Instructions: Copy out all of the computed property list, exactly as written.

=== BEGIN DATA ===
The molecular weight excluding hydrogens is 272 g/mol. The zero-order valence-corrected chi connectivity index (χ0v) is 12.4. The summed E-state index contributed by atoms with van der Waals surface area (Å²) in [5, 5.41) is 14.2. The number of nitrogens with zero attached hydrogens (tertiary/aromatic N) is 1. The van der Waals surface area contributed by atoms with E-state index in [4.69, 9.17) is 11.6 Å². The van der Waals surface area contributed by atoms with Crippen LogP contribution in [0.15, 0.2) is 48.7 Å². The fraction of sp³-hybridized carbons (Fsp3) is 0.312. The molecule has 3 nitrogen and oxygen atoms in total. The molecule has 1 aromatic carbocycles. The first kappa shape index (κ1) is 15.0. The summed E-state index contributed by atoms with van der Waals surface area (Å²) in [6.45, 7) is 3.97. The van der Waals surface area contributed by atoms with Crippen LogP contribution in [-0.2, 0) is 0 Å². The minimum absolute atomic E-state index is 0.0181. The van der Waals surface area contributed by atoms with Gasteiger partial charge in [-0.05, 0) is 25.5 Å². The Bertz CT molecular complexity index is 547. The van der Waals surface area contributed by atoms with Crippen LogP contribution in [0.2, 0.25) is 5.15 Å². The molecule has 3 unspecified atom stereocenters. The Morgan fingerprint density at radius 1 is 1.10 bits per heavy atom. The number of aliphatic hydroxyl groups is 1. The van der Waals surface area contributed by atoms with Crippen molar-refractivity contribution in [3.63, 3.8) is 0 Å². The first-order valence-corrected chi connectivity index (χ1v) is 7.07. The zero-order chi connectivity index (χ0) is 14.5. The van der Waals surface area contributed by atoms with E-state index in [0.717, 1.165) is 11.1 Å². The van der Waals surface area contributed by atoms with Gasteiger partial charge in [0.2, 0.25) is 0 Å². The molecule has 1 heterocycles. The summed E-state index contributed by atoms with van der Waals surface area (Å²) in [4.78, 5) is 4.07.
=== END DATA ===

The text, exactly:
The molecular weight excluding hydrogens is 272 g/mol. The zero-order valence-corrected chi connectivity index (χ0v) is 12.4. The summed E-state index contributed by atoms with van der Waals surface area (Å²) in [5, 5.41) is 14.2. The number of nitrogens with zero attached hydrogens (tertiary/aromatic N) is 1. The van der Waals surface area contributed by atoms with E-state index in [4.69, 9.17) is 11.6 Å². The van der Waals surface area contributed by atoms with Crippen LogP contribution in [0.15, 0.2) is 48.7 Å². The fraction of sp³-hybridized carbons (Fsp3) is 0.312. The molecule has 3 nitrogen and oxygen atoms in total. The molecule has 1 aromatic carbocycles. The first kappa shape index (κ1) is 15.0. The summed E-state index contributed by atoms with van der Waals surface area (Å²) in [6.45, 7) is 3.97. The van der Waals surface area contributed by atoms with Crippen LogP contribution in [-0.2, 0) is 0 Å². The minimum absolute atomic E-state index is 0.0181. The van der Waals surface area contributed by atoms with Gasteiger partial charge in [-0.05, 0) is 25.5 Å². The Bertz CT molecular complexity index is 547. The van der Waals surface area contributed by atoms with Crippen LogP contribution in [0.2, 0.25) is 5.15 Å². The molecule has 3 unspecified atom stereocenters. The Morgan fingerprint density at radius 1 is 1.10 bits per heavy atom. The number of aliphatic hydroxyl groups is 1. The van der Waals surface area contributed by atoms with Crippen molar-refractivity contribution in [3.63, 3.8) is 0 Å². The first-order valence-corrected chi connectivity index (χ1v) is 7.07. The zero-order chi connectivity index (χ0) is 14.5. The van der Waals surface area contributed by atoms with E-state index in [0.717, 1.165) is 11.1 Å². The van der Waals surface area contributed by atoms with Gasteiger partial charge in [0.2, 0.25) is 0 Å². The molecule has 1 heterocycles. The summed E-state index contributed by atoms with van der Waals surface area (Å²) in [4.78, 5) is 4.07.